How Automobiles Have Changed America


Automobiles are a complex technical system with many subsystems that have specific design functions. These include engine performance, passenger comfort and safety, aerodynamics, and the selection and arrangement of tires and wheels. The automotive industry is a highly competitive business with the largest companies controlling most of the global market share. As a result, automotive technology is constantly changing as manufacturers strive to improve the quality and performance of their vehicles.

One of the most significant changes in the way people live and work that has occurred as a result of the automobile is the ability to travel long distances quickly and conveniently. This opens up a number of new job opportunities for people and gives them greater freedom to choose where they want to live in relation to their career. It also allows them to visit family and friends in other locations.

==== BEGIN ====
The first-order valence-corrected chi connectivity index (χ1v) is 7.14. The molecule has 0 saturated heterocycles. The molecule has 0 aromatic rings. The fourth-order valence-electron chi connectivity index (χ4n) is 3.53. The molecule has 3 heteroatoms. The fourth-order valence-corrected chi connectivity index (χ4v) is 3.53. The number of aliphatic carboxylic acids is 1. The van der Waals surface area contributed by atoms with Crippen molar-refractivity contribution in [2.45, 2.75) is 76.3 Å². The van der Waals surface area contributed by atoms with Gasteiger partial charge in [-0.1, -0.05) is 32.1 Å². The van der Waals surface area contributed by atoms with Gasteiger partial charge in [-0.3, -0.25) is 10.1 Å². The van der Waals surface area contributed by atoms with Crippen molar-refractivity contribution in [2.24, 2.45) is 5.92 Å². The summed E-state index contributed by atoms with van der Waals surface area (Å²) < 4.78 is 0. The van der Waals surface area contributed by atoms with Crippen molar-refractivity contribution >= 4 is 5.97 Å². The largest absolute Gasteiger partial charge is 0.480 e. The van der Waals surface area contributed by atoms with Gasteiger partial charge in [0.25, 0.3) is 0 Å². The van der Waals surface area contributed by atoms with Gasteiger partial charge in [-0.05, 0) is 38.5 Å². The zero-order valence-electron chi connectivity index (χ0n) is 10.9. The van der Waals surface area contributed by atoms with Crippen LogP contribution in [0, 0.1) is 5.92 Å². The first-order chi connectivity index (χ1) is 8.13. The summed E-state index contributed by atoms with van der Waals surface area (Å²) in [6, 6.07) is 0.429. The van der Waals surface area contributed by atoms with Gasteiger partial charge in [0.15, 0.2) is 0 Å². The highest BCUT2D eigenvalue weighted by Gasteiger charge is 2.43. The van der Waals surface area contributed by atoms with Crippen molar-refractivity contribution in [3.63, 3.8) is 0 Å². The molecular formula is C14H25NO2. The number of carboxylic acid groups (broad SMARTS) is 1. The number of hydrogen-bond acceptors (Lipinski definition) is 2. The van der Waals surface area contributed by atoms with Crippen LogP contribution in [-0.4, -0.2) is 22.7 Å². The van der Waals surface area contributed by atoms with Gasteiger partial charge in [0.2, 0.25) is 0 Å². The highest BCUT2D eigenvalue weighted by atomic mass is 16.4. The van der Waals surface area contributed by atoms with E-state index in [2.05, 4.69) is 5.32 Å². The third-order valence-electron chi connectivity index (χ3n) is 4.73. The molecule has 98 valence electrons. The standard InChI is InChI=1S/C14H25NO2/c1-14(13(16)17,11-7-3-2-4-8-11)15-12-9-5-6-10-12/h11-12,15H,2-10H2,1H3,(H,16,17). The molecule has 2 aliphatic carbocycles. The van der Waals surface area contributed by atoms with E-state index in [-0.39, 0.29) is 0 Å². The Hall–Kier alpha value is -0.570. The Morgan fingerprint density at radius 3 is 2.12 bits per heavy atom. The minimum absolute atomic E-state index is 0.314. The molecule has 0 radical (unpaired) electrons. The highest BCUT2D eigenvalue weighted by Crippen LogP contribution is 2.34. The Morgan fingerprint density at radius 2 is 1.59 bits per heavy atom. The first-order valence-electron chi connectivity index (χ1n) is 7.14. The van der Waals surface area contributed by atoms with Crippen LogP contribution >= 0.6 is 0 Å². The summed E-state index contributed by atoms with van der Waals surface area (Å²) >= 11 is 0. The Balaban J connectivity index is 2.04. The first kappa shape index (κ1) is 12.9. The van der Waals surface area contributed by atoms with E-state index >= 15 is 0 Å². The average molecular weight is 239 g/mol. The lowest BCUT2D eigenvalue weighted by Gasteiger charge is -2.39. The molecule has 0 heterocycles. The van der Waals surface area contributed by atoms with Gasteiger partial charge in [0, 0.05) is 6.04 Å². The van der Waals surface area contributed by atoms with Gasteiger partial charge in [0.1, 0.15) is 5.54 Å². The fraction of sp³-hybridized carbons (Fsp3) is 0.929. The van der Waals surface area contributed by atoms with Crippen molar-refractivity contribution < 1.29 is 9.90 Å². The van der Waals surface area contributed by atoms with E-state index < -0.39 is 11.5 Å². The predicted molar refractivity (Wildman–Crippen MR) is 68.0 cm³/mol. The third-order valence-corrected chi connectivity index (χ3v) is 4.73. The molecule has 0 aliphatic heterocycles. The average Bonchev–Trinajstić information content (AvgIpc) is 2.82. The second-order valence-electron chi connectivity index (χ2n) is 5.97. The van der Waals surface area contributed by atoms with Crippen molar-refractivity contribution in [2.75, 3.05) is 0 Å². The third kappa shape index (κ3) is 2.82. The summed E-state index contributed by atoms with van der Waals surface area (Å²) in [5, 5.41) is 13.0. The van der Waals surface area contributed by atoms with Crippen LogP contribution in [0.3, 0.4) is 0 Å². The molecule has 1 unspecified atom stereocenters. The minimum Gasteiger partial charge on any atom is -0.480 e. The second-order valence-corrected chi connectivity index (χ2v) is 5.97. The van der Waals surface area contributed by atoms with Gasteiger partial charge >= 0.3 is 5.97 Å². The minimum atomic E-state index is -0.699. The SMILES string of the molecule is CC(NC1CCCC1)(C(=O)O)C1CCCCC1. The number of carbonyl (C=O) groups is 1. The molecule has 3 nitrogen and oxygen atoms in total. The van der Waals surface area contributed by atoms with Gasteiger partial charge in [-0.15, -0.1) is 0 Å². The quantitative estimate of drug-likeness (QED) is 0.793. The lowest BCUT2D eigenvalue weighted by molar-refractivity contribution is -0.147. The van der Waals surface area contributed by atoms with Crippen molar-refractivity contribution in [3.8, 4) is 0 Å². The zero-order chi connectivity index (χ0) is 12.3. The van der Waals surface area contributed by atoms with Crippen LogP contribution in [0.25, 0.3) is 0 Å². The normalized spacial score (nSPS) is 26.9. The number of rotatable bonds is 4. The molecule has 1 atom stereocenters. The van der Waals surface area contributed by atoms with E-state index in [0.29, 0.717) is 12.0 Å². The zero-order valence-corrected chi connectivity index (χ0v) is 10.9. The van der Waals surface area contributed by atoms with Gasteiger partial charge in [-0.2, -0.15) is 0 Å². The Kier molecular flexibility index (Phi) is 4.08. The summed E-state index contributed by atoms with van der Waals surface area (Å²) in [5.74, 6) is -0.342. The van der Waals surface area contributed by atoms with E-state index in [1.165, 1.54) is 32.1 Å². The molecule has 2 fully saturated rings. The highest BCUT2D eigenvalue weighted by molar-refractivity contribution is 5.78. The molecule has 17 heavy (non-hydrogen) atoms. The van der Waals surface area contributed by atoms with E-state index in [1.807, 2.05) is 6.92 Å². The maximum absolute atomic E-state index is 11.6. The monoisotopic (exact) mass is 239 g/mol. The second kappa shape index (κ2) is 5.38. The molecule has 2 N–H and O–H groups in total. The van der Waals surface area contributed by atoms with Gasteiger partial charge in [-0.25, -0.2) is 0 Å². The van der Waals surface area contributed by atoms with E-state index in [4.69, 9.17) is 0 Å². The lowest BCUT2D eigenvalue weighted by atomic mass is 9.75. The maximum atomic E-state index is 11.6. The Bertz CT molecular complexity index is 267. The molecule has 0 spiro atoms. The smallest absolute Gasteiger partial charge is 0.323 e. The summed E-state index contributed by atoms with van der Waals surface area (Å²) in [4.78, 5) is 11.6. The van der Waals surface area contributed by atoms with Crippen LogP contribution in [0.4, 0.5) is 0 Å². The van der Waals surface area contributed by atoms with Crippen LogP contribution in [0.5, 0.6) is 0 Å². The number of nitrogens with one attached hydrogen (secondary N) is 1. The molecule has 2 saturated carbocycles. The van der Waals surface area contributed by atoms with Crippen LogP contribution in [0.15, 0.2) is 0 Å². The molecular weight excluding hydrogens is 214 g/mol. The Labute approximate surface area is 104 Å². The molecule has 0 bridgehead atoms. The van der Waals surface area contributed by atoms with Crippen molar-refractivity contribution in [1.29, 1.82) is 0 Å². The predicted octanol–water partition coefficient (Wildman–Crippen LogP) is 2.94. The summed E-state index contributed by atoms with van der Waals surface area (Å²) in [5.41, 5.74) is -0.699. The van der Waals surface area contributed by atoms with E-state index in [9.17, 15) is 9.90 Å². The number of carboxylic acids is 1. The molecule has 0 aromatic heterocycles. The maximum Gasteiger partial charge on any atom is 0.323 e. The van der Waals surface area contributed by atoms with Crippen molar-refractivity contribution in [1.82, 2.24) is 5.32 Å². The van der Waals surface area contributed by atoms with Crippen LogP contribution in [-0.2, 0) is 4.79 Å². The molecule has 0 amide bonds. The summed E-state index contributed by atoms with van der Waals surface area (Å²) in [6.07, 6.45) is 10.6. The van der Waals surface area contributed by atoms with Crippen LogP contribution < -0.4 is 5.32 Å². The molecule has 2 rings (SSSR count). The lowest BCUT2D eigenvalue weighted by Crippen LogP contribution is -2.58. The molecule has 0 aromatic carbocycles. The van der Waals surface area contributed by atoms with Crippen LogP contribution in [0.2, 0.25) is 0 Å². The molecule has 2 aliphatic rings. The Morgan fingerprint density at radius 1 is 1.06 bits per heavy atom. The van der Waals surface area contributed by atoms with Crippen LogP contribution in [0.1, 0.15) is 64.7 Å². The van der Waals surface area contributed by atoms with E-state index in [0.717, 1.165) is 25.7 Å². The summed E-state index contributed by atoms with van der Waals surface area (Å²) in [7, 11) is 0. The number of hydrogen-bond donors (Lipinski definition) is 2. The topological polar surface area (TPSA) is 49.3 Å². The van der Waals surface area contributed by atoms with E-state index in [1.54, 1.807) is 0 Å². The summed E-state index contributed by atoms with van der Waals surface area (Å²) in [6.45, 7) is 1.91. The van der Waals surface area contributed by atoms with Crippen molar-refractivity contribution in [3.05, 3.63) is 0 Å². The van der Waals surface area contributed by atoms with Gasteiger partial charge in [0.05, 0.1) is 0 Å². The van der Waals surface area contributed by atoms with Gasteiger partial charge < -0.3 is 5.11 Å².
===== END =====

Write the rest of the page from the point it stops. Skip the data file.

Having a car also frees up time that was previously spent waiting for and coordinating rides using public transportation. This saves people a lot of stress and allows them to do more things that they enjoy.

Another big change that has resulted from the automobile is the development of industries and services supplying the need for automobile parts, fuel and accessories. For example, the petroleum and rubber industries developed to supply the demand for gas and car tires. Services like gas stations, restaurants and amusement parks also became common. This has led to the creation of millions of jobs in the United States.

In addition, the automobile has allowed women to become drivers and take part in activities that were traditionally male dominated such as driving to work or going on road trips. In 1916 two women, Nell Richardson and Alice Burke made a pretty bold trip across America in order to promote the right of females to vote by decorating their cars with “votes for women” banners.

The automobile has also helped people to express their social and political views with increased ease. This is seen most notably in the 1910s and 1920s when women were pushing for their right to vote in America. They used their automobiles to campaign by driving around with “votes for women” banners and giving speeches from the back of their vehicles. This is also when compact cars from Germany and Japan began to appear on the American marketplace that were functionally designed, safe and very fuel efficient. This was in stark contrast to the “gas guzzlers” that were being produced by American automakers at this time.